This article was updated on March 30, 2018.
In the territory of Kashmir — contested between India and Pakistan — journalists deal with challenges that most of their colleagues around the world could not imagine.
“If we have any sort of encounter — somebody has been killed or some militant activity — the government shuts the internet down,” said Raihana Maqbool, a journalist based in Indian Administered Kashmir. “I cannot message [my editors], I cannot do anything. I cannot send my story and I cannot meet my sources… That’s not only me, every journalist in Kashmir faces this challenge.”
Maqbool remembers a time in 2016 when the internet was shut down for months and she could not do a single story.
Although the job is challenging, Maqbool always knew she wanted to be a journalist. At a young age, she watched the news anchors on television and wanted to be like them. She soon discovered her own strength was writing.
“I used to see problems when I walked or took a bus to college,” she said. “There were so many issues, and… I wanted to write about them.”
Maqbool studied journalism and multimedia production as an undergraduate and then went on to get her master’s in journalism and mass communications. She has worked at Kashmir Images, The Better India, Radio Kashmir and the Hindustan Times before landing her current position as a regular contributor to Global Press Journal.
She covers a variety of topics, including education, sports, health, conflict, and women and gender, and takes her own photos for her stories.
Maqbool is a longtime follower of IJNet. “It’s bookmarked on my laptop,” she said.
She reads tip sheets and interviews and applies for opportunities. In 2017, she attended the Reporting Human Trafficking and Modern Slavery workshop in Chennai and the Discover Football conference on gender and media in Berlin, both of which she found through IJNet.
Maqbool spoke with IJNet about being a woman journalist, reporting in a conflict zone and advice she has for emerging journalists. This interview has been edited for length.
IJNet: You mentioned before that it’s difficult to be a woman journalist in Kashmir. What challenges have you encountered?
Maqbool: If you see my area or my state — Kashmir — you will not find many journalists here. We are very few. And the ones that are working sometimes leave this job. If you’re working for local newspapers here, the pay is very very little. Women get disheartened because they are paid less than men. So they leave it.
Then there are other challenges like access to sources or access to certain places. If I talk about doing a story in the border areas of Kashmir we have to get a lot of permissions to go to that area to do stories. Sometimes those permissions are not even granted.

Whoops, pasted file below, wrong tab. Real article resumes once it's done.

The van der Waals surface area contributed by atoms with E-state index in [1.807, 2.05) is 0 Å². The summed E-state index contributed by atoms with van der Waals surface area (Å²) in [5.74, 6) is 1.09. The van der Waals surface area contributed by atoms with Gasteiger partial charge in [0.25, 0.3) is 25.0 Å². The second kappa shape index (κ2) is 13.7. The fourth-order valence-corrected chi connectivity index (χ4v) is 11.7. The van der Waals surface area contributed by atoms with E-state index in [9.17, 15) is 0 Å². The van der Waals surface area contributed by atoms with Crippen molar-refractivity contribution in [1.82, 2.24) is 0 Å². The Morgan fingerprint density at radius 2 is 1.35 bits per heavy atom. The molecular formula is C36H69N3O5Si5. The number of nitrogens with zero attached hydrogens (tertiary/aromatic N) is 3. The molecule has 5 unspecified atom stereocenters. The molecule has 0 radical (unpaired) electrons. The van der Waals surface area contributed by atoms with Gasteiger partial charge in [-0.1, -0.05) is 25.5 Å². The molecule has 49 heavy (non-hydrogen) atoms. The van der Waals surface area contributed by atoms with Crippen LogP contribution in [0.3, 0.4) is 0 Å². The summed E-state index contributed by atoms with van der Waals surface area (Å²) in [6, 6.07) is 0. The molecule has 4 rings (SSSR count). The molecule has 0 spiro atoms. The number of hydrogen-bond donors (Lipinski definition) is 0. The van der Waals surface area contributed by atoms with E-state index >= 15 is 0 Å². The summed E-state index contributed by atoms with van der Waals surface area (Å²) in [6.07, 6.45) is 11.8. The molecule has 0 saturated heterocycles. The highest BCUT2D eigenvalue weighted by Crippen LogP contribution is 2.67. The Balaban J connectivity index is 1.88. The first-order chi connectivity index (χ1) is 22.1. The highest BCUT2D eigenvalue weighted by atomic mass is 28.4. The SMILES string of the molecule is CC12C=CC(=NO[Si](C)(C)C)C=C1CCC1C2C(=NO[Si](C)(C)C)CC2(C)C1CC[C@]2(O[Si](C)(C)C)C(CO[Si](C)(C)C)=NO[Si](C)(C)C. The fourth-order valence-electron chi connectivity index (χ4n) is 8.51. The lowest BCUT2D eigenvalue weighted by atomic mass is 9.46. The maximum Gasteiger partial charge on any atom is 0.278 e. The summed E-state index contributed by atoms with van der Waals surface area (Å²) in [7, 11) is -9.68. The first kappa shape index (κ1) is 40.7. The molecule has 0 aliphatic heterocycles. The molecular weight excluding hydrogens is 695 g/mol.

If there’s an encounter going on, people will come and say, “What are you doing here?” They will be overprotective, but the thing they don’t understand is that I’m just doing my job. Whenever there’s cameras — whenever there’s a click — people surround you and ask, “What are you doing?” That usually happens with women journalists in Kashmir.
Which story has been your favorite to cover?
Every story is close to my heart, but recently I was doing a story on a dam that is going to be built in one of the far-flung areas of Kashmir called Kishtwar district. I was surprised to know that we were the first journalists to reach there — nobody had ever gone there before to listen to their problems.
It’s a story close to my heart because the dam that’s going to be built will displace the people there. It’s not just a small village, there are many small villages in that area who will be displaced when the dam is built. And the people are poor, they cannot go to any other place or build homes.
Another story that’s close to my heart is one that I did on the Rohingya refugees in Jammu and how the Hindu community in Jammu is forcing the Rohingya victims in Jammu to leave. That's another story that’s close to my heart because I did a lot of hard work for that.
What advice do you have for a young, emerging journalist?
My advice is passion. A person needs to be passionate and have a lot of patience. In Kashmir you need to have a lot of patience because here we don’t have that much private sector. It’s not such a payable job here.
I would advise young people who want to become journalists to start early. Start interning, start writing, start photographing — start early to gain experience. And yes, passion is the thing that keeps you going.
Is there anything else you’d like to add?
I usually report stories that are not covered by other reporters or are under-reported. My focus is not on conflict stories. Every journalist in Kashmir tries to report on conflict — whether they are international publications or national ones, the main focus is on the conflict.
But there are many other stories that are much more important than conflict. Yes, we live in a conflict zone and conflict is an important thing that we need to cover. But what about the other stories? They also need to be told.
Images courtesy of Raihana Maqbool.